Could we say that for effort to be truly right it needs to be sacrificial........ unselfish?

Permalink Reply by ModeratorTN on October 6, 2015 at 2:01pm

October 6, 2015 Theme for Contemplation: The Second Ashrama: Self-Sacrifice

” The right life is a power of joy, a perpetual well-being and pleasing delight.”

— Jacob Boehme

“Self-sacrifice is the real miracle out of which all the reported miracles grew.”

— Ralph Waldo Emerson

” Life is built up by the sacrifice of the individual to the whole.”

— Aquarian Axiom

Permalink Reply by Peter on October 8, 2015 at 3:36am

” The right life is a power of joy, a perpetual well-being and pleasing delight.”  Jacob Boehme

Is Boehme speaking for all people or just for himself?  The corollary to his statement is that if you don’t feel the power of joy along with a perpetual well-being and pleasing delight then you are not leading the right life.  Is that necessarily the case?  Might there be instances of people making sacrifices, leading the right life - or at least trying to - and who don’t have the same experience as Boehme?

Permalink Reply by ModeratorTN on October 7, 2015 at 5:04pm

October 7, 2015 Theme for Contemplation: The Second Ashrama: Self-Sacrifice

“He that would be happy, let him remember that there is but one way — it is more blessed, it is more happy, to give than to receive.”

— Henry Drummond

“When Duty comes a-knocking at your gate,

Welcome him in; for if you bid him wait,

He will depart only to come once more

And bring seven other duties to your door.”

— Edwin Markham

Permalink Reply by Peter on October 8, 2015 at 3:37am

“He that would be happy, let him remember that there is but one way — it is more blessed, it is more happy, to give than to receive.”    Henry Drummond

If that’s the case, I wonder why so many people don’t feel happy or blessed when it comes to giving?  Given that we all seek to feel happy why have we missed out on this opportunity for so long?

Permalink Reply by Kristan Stratos on October 8, 2015 at 3:30pm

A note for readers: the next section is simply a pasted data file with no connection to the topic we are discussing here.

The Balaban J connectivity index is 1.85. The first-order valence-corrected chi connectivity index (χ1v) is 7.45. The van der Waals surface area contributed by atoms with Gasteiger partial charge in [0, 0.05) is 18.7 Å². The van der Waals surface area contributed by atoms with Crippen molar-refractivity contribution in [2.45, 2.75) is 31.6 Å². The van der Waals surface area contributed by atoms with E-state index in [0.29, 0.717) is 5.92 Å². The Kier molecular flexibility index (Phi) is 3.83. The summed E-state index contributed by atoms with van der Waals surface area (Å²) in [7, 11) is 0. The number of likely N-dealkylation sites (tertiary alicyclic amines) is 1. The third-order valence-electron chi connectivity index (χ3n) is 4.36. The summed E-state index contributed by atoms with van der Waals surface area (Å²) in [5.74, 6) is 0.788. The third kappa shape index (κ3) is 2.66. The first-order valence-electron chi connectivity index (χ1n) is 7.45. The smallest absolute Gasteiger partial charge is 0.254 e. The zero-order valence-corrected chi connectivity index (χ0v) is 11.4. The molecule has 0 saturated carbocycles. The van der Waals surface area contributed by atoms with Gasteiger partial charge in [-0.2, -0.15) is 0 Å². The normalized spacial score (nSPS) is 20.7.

I believe we should really think about this quote by Henry Drummond.  To me, it appears to be very deceiving.

Important it is to give, foolish it is to give in hopes for happiness.  Looking for happiness by way of external actions is a fruitless quest that will most positively end with despair and grief.  

Selfishness might very well masquerade as a kind act of giving.  We see it in others, but it goes almost undetected in ourselves.  To give is something very important... One, I believe, first must be left empty handed before they can truly give.

Permalink Reply by Gerry Kiffe on October 8, 2015 at 5:07pm

Giving to establish one's reputation, or giving to stay out of trouble, or giving to do what is expected of them, or other such examples are not real giving at all.  To give and not expect anything in return, to give unconditionally is rare perhaps but every parent has a sense of it.

Permalink Reply by Kristan Stratos on October 8, 2015 at 6:12pm

I believe every parent would have a sense of this unconditional giving.  I would think it would go hand in hand with unconditional love. 

What you had mentioned about giving without expecting anything in return is what I was alluring to when I mentioned that "one must be left empty handed before they can truly give."

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Permalink Reply by Gerry Kiffe on October 9, 2015 at 9:30am